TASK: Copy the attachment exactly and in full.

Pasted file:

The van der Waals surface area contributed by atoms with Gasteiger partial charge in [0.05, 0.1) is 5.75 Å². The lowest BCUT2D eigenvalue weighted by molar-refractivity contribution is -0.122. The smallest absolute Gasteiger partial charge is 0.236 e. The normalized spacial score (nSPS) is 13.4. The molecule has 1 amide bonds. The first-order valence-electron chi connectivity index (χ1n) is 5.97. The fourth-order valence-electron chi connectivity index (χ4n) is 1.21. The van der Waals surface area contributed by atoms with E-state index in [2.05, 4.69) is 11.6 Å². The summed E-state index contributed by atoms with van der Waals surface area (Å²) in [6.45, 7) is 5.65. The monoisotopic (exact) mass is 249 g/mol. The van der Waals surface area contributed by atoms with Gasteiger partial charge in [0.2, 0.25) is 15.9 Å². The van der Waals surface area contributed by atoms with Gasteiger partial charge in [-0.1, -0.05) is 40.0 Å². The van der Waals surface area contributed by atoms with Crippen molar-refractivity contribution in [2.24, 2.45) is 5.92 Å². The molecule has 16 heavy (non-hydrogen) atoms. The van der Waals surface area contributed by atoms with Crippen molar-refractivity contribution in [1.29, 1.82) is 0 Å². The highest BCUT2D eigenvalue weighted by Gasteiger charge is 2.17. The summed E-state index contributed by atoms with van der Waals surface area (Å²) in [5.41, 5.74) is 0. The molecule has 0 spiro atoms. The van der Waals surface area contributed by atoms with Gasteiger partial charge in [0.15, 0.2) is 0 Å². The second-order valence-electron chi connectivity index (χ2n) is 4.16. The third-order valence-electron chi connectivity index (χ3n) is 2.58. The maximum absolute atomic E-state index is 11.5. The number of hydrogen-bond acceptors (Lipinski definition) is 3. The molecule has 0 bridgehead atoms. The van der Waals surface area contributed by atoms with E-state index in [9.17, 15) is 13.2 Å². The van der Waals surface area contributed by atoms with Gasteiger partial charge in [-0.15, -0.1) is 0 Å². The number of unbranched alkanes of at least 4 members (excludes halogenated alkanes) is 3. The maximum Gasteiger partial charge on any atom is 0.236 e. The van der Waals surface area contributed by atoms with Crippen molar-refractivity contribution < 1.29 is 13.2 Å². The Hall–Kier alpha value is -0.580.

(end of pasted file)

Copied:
The van der Waals surface area contributed by atoms with Gasteiger partial charge in [0.05, 0.1) is 5.75 Å². The lowest BCUT2D eigenvalue weighted by molar-refractivity contribution is -0.122. The smallest absolute Gasteiger partial charge is 0.236 e. The normalized spacial score (nSPS) is 13.4. The molecule has 1 amide bonds. The first-order valence-electron chi connectivity index (χ1n) is 5.97. The fourth-order valence-electron chi connectivity index (χ4n) is 1.21. The van der Waals surface area contributed by atoms with E-state index in [2.05, 4.69) is 11.6 Å². The summed E-state index contributed by atoms with van der Waals surface area (Å²) in [6.45, 7) is 5.65. The monoisotopic (exact) mass is 249 g/mol. The van der Waals surface area contributed by atoms with Gasteiger partial charge in [0.2, 0.25) is 15.9 Å². The van der Waals surface area contributed by atoms with Gasteiger partial charge in [-0.1, -0.05) is 40.0 Å². The van der Waals surface area contributed by atoms with Crippen molar-refractivity contribution in [2.24, 2.45) is 5.92 Å². The molecule has 16 heavy (non-hydrogen) atoms. The van der Waals surface area contributed by atoms with Crippen molar-refractivity contribution in [1.29, 1.82) is 0 Å². The highest BCUT2D eigenvalue weighted by Gasteiger charge is 2.17. The summed E-state index contributed by atoms with van der Waals surface area (Å²) in [5.41, 5.74) is 0. The molecule has 0 spiro atoms. The van der Waals surface area contributed by atoms with Gasteiger partial charge in [0.15, 0.2) is 0 Å². The second-order valence-electron chi connectivity index (χ2n) is 4.16. The third-order valence-electron chi connectivity index (χ3n) is 2.58. The maximum absolute atomic E-state index is 11.5. The number of hydrogen-bond acceptors (Lipinski definition) is 3. The molecule has 0 bridgehead atoms. The van der Waals surface area contributed by atoms with E-state index in [9.17, 15) is 13.2 Å². The van der Waals surface area contributed by atoms with Gasteiger partial charge in [-0.15, -0.1) is 0 Å². The number of unbranched alkanes of at least 4 members (excludes halogenated alkanes) is 3. The maximum Gasteiger partial charge on any atom is 0.236 e. The van der Waals surface area contributed by atoms with Crippen molar-refractivity contribution < 1.29 is 13.2 Å². The Hall–Kier alpha value is -0.580.